The Standard Assessment Procedure (SAP) is the UK Government’s National Calculation Methodology for assessing the energy performance of dwellings. Its purpose is to provide accurate and reliable assessments of dwelling energy performances that are needed to underpin energy and environmental policy initiatives.
The updated SAP:10 was released in June 2022 as part of the government’s commitment to increase the accuracy of SAP. This new update contacts the updated Part L of the Building regulations and incorporates various changes to the methodology including updated fuel prices, CO2 emissions and primary energy factors. SAP was developed by the Building research establishment (BRE) in 1992 as a tool to help deliver energy efficiency policies and provides a framework for calculating the energy consumption of a dwelling.
Do you need a SAP assessment carried out?
There is no escaping it! If you have a new residential development or conversion Building Regulation compliance requires you to have a SAP assessment on the property. This ensures the development meets both the carbon emissions and fabric performance standards set out in Part L of the Building Regulations. Good news is Stickland Wright can help you.
What is Part L of the Building Regulations?
As of 2022/2023 some key parts of the building regulations have been updated. Part L (fabric performance) deals with the thermal performance of the external envelope of a building. As buildings become increasingly better insulated and airtight, it becomes more important to consider internal air quality and the risk of overheating from the sun.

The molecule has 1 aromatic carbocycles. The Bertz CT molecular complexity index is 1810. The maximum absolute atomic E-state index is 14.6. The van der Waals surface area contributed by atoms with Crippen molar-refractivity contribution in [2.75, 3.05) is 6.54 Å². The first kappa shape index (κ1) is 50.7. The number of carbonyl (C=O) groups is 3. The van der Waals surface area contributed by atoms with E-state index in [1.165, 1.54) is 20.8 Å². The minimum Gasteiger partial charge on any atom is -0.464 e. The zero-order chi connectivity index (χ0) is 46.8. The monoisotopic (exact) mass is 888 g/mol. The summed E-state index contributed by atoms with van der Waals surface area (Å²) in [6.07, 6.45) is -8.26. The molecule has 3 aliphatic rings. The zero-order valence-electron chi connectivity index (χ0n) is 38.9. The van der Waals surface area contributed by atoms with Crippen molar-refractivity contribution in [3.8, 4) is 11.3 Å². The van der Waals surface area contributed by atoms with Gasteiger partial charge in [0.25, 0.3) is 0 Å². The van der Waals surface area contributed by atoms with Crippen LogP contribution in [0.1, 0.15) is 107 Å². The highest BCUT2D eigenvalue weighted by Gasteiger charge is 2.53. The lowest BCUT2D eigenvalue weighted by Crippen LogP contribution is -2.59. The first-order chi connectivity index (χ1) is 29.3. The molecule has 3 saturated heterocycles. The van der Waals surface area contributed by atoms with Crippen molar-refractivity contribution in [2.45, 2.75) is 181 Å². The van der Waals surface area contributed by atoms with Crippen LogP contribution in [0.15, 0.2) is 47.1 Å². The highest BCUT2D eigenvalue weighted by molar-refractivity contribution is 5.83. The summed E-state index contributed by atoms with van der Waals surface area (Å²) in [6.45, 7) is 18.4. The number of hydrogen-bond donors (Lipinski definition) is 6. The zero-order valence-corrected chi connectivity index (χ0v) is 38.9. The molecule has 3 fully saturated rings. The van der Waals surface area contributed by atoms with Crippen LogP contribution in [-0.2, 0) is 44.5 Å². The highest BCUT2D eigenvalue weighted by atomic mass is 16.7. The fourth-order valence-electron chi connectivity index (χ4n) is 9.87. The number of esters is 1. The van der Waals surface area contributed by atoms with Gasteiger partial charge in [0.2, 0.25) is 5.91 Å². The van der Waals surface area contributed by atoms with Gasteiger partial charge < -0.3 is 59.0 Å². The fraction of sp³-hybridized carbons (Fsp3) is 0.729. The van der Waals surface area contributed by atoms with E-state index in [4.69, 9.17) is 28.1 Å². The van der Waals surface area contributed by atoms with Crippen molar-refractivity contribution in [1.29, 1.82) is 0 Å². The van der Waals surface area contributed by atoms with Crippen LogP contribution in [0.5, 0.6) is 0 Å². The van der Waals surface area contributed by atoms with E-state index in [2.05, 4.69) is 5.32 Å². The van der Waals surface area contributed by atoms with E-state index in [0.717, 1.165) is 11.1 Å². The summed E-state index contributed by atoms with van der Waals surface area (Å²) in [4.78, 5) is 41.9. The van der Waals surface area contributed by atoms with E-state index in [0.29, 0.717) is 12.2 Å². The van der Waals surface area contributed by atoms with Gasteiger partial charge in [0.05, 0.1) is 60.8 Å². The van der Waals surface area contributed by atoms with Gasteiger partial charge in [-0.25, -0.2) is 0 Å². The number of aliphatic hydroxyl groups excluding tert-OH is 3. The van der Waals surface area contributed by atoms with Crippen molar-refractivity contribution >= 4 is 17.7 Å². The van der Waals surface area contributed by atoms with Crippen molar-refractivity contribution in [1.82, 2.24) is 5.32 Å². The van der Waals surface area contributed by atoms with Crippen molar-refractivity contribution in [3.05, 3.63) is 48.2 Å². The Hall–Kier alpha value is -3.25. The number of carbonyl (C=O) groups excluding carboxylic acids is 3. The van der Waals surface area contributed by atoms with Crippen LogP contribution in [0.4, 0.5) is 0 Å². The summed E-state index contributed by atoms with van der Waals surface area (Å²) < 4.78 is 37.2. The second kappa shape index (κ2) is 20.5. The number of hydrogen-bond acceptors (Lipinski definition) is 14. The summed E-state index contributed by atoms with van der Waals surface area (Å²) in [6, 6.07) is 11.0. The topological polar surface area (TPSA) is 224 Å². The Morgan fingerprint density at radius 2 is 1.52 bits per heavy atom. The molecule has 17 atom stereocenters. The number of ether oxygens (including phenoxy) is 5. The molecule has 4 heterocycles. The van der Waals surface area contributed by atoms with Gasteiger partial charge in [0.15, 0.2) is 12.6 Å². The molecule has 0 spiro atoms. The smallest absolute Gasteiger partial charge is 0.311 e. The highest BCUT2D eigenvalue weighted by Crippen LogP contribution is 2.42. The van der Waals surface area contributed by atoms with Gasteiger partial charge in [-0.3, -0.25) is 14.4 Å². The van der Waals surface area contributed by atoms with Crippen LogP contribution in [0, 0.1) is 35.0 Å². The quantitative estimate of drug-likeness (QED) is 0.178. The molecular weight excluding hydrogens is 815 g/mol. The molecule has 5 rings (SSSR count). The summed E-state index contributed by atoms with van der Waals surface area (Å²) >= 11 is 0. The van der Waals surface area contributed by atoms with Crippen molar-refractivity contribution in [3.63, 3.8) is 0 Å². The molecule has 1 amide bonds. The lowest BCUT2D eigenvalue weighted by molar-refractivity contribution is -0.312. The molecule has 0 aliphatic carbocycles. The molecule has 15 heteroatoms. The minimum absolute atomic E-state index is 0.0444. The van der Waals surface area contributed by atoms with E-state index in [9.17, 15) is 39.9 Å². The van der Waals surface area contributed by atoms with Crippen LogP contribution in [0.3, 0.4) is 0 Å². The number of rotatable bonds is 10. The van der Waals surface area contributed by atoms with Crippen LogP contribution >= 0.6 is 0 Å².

What does a SAP cover?
When we produce a SAP report we assess how much energy a new dwelling will consume. SAP’s are based on standard assumptions for occupancy and behaviour but it does deliver a apples for apples comparison for dwelling performance on new dwellings. It demonstrates building regulation compliance and produces EPC’s all needed in order to be able to market a new dwelling, build or conversion.
SAP quantifies a dwelling’s performance in terms of: energy use per unit floor area, a fuel-cost-based energy efficiency rating (the SAP Rating) and emissions of CO2 (the Environmental Impact Rating). These indicators of performance are based on estimates of annual energy consumption for the provision of space heating, domestic hot water, lighting and ventilation. Other SAP outputs include estimate of appliance energy use, the potential for overheating in summer and the resultant cooling load.
To produce a SAP report the assessor requires all build up and construction information from the Architect, this process can be time consuming but by running the assessments in house our Stickland Wright SAP assessors work with the Architects to deliver a seamless assessment process. Saving our clients time and money.